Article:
Thursday, 10 November 2016

eat, sleep, Patch, repeat.

Eat, sleep, Patch, repeat.

I don’t just go to watch and photograph the birds, but that is main reason. There is more. It is the routine, the preparation. Selecting what coat to wear, what snacks to secrete in one of the many pockets it has (all my coats have plentiful pockets). The notebook and pen. The ritual of recording the date, time, weather etc. It is all of these things that make me…

Eat, sleep, Patch, repeat.

Most of the time the Patch is fairly predictable. High then low tide. Birds roosting then feeding. It is reassuring in its certainty. On the whole I know what is likely to happen and what I have a chance of seeing when I set out on another Patch manoeuvre.

Eat, sleep, Patch, repeat.

But then there are those moments. The little events and happenings that keep you returning for days when nothing much happens because there is always that slim chance that you will have another of those moments. For some Patch watchers it is something rare turning up, an addition to a life list or a Patch list. For me it is those moments that seem too crazy to be happening, the "Am I really seeing this?" moments.

Eat, sleep, Patch, repeat.

Hilbre stands at the head of the Patch, the furthest point you can go finishing at Liverpool Bay and the wider Irish Sea. Today it is the same as usual for this time of year. Redshanks and Turnstones scurry over the low seaweed covered rocks in front of Middle Eye, the newly arrived Brent Geese are grazing the weed on the west side and the Oystercatchers long running and noisy disputes are continuing as normal.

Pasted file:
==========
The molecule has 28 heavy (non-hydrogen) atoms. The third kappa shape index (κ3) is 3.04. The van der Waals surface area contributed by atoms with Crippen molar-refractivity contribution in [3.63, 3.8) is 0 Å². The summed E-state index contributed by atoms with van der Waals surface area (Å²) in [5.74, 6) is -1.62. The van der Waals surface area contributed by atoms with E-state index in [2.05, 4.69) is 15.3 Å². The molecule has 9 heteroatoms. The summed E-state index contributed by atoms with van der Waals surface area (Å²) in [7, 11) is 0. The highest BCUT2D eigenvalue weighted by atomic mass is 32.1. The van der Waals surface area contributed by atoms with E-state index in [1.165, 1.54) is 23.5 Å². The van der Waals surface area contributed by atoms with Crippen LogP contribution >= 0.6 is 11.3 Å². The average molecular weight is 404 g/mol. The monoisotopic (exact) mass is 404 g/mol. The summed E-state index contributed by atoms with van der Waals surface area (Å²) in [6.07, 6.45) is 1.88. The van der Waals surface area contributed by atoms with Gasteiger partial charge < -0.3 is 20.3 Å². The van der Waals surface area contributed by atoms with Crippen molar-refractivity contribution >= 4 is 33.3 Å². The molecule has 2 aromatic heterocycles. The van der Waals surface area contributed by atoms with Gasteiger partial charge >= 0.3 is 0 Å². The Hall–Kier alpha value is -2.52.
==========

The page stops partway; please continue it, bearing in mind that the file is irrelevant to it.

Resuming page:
Eat, sleep, Patch, repeat.

While things may be run-of-the-mill on the Patch today I am seeing it a little differently, well, hardly seeing it at all really. It is dark.

Now I wouldn’t normally recommend a trip to a tidal island on one of the fastest tidal estuaries in northern Europe at night but I saw the forecast for clear skies and thought it’d be a good evening for a spot of night sky photography on the Patch.

Eat, sleep, Patch, repeat.

It seemed like a good idea. Reality was a little different. As I gazed upon the screen of my phone showing a wildly inaccurate and overly optimistic weather situation I knew it was going to be a bust as far as star photography was concerned. There was some clear sky, trouble was it was several miles away over the big city lights of Liverpool. Above us only clouds.

My companions were putting on a couple of brave faces and making the most of the uniqueness of a trip to Hilbre in the dark. Testing set ups, exposures, making mental compositions for when we could return under a clearer firmament.



Eat, sleep, Patch, repeat.

The birds were still active. The Oystercatchers continued to “pip-pip” in disagreement, a Curlew called but didn’t receive a reply. Redshank piped lonely whistles every now and again. I think I heard Grey Plover too.

After a couple of cups of coffee and a bun each we decided to cut our losses and head back to the mainland. As we were preparing to go the clouds started to part. Perhaps we were going to get one small window to shoot some stars. The Patch always delivers.

Eat, sleep, Patch, repeat.

We jumped in the 4x4 and headed over to Middle Eye to get a shot looking back on the island with the starry sky above. Clouds rolled in. Thwarted and further delayed from a return to the sanctuary and warmth of home.

We re-embark the vehicle and I flick on the headlights illuminating the path home. The lights aren’t fantastic and I think I may have to make good on my boast that I could find my way off the island with my eyes shut. It’ll be an adventure, I think to myself.

Eat, sleep, Patch, repeat.